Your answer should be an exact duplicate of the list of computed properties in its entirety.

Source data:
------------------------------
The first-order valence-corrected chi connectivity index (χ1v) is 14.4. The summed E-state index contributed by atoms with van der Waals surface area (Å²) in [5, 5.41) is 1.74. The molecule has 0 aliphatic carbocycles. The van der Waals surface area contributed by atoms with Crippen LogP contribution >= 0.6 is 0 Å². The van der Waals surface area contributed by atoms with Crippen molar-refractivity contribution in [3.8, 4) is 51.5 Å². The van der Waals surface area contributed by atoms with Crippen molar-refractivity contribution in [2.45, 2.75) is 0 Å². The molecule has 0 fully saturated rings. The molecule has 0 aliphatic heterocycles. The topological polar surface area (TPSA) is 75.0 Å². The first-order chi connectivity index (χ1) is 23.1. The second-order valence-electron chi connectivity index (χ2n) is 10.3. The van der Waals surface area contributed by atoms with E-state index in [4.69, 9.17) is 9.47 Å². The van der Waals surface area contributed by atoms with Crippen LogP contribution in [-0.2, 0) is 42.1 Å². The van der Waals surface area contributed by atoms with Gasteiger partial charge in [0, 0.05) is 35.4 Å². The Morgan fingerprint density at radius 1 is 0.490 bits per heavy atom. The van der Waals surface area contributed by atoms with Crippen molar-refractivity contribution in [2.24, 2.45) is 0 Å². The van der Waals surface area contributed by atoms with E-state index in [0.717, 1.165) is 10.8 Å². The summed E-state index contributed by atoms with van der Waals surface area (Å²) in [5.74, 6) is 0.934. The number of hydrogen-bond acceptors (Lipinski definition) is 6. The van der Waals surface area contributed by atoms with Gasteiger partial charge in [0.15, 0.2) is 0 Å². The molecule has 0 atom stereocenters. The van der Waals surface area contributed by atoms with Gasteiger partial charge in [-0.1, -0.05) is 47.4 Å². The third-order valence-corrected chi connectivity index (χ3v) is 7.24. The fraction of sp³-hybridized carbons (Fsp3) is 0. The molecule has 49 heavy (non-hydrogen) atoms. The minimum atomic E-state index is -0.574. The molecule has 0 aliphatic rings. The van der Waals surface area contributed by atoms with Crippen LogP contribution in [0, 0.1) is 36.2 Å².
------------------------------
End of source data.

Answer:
The first-order valence-corrected chi connectivity index (χ1v) is 14.4. The summed E-state index contributed by atoms with van der Waals surface area (Å²) in [5, 5.41) is 1.74. The molecule has 0 aliphatic carbocycles. The van der Waals surface area contributed by atoms with Crippen LogP contribution >= 0.6 is 0 Å². The van der Waals surface area contributed by atoms with Crippen molar-refractivity contribution in [3.8, 4) is 51.5 Å². The van der Waals surface area contributed by atoms with Crippen molar-refractivity contribution in [2.45, 2.75) is 0 Å². The molecule has 0 fully saturated rings. The molecule has 0 aliphatic heterocycles. The topological polar surface area (TPSA) is 75.0 Å². The first-order chi connectivity index (χ1) is 23.1. The second-order valence-electron chi connectivity index (χ2n) is 10.3. The van der Waals surface area contributed by atoms with E-state index in [4.69, 9.17) is 9.47 Å². The van der Waals surface area contributed by atoms with Crippen LogP contribution in [-0.2, 0) is 42.1 Å². The van der Waals surface area contributed by atoms with Gasteiger partial charge in [0, 0.05) is 35.4 Å². The Morgan fingerprint density at radius 1 is 0.490 bits per heavy atom. The van der Waals surface area contributed by atoms with Crippen molar-refractivity contribution in [2.24, 2.45) is 0 Å². The van der Waals surface area contributed by atoms with E-state index in [0.717, 1.165) is 10.8 Å². The summed E-state index contributed by atoms with van der Waals surface area (Å²) in [5.74, 6) is 0.934. The number of hydrogen-bond acceptors (Lipinski definition) is 6. The van der Waals surface area contributed by atoms with Gasteiger partial charge in [0.15, 0.2) is 0 Å². The molecule has 0 atom stereocenters. The van der Waals surface area contributed by atoms with Gasteiger partial charge in [-0.1, -0.05) is 47.4 Å². The third-order valence-corrected chi connectivity index (χ3v) is 7.24. The fraction of sp³-hybridized carbons (Fsp3) is 0. The molecule has 49 heavy (non-hydrogen) atoms. The minimum atomic E-state index is -0.574. The molecule has 0 aliphatic rings. The van der Waals surface area contributed by atoms with Crippen LogP contribution in [0, 0.1) is 36.2 Å².